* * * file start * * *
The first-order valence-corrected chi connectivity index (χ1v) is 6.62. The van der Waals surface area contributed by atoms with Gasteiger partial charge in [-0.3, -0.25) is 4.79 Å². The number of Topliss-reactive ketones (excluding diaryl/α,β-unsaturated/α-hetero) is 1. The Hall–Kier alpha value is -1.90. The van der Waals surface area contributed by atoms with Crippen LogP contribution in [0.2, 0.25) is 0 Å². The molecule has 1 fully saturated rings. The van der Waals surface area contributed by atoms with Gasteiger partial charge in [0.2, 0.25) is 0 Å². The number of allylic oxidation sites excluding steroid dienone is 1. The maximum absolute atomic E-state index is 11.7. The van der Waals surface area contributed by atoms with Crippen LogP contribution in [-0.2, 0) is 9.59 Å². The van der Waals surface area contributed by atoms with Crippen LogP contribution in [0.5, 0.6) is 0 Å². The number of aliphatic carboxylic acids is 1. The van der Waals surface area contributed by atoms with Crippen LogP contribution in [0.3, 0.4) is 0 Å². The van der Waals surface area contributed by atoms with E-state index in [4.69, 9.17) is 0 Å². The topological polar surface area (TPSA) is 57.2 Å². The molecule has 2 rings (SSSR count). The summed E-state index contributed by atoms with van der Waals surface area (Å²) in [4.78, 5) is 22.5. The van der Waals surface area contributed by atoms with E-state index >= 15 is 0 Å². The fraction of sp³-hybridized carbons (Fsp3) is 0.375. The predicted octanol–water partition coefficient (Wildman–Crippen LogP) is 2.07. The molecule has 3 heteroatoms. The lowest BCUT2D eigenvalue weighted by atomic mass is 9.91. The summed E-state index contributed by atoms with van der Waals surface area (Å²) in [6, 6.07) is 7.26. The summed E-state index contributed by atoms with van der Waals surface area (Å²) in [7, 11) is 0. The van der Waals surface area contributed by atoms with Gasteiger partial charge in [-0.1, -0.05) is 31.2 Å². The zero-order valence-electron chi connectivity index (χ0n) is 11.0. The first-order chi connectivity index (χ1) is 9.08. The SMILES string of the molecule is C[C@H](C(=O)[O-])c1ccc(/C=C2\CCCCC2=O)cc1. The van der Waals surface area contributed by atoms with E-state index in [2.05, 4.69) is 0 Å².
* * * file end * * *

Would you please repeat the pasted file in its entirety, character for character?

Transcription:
The first-order valence-corrected chi connectivity index (χ1v) is 6.62. The van der Waals surface area contributed by atoms with Gasteiger partial charge in [-0.3, -0.25) is 4.79 Å². The number of Topliss-reactive ketones (excluding diaryl/α,β-unsaturated/α-hetero) is 1. The Hall–Kier alpha value is -1.90. The van der Waals surface area contributed by atoms with Crippen LogP contribution in [0.2, 0.25) is 0 Å². The molecule has 1 fully saturated rings. The van der Waals surface area contributed by atoms with Gasteiger partial charge in [0.2, 0.25) is 0 Å². The number of allylic oxidation sites excluding steroid dienone is 1. The maximum absolute atomic E-state index is 11.7. The van der Waals surface area contributed by atoms with Crippen LogP contribution in [-0.2, 0) is 9.59 Å². The van der Waals surface area contributed by atoms with Crippen LogP contribution in [0.5, 0.6) is 0 Å². The number of aliphatic carboxylic acids is 1. The van der Waals surface area contributed by atoms with Crippen LogP contribution in [0.3, 0.4) is 0 Å². The van der Waals surface area contributed by atoms with E-state index in [4.69, 9.17) is 0 Å². The topological polar surface area (TPSA) is 57.2 Å². The molecule has 2 rings (SSSR count). The summed E-state index contributed by atoms with van der Waals surface area (Å²) in [4.78, 5) is 22.5. The van der Waals surface area contributed by atoms with E-state index >= 15 is 0 Å². The fraction of sp³-hybridized carbons (Fsp3) is 0.375. The predicted octanol–water partition coefficient (Wildman–Crippen LogP) is 2.07. The molecule has 3 heteroatoms. The lowest BCUT2D eigenvalue weighted by atomic mass is 9.91. The summed E-state index contributed by atoms with van der Waals surface area (Å²) in [6, 6.07) is 7.26. The summed E-state index contributed by atoms with van der Waals surface area (Å²) in [7, 11) is 0. The van der Waals surface area contributed by atoms with Gasteiger partial charge in [-0.1, -0.05) is 31.2 Å². The zero-order valence-electron chi connectivity index (χ0n) is 11.0. The first-order chi connectivity index (χ1) is 9.08. The SMILES string of the molecule is C[C@H](C(=O)[O-])c1ccc(/C=C2\CCCCC2=O)cc1. The van der Waals surface area contributed by atoms with E-state index in [2.05, 4.69) is 0 Å².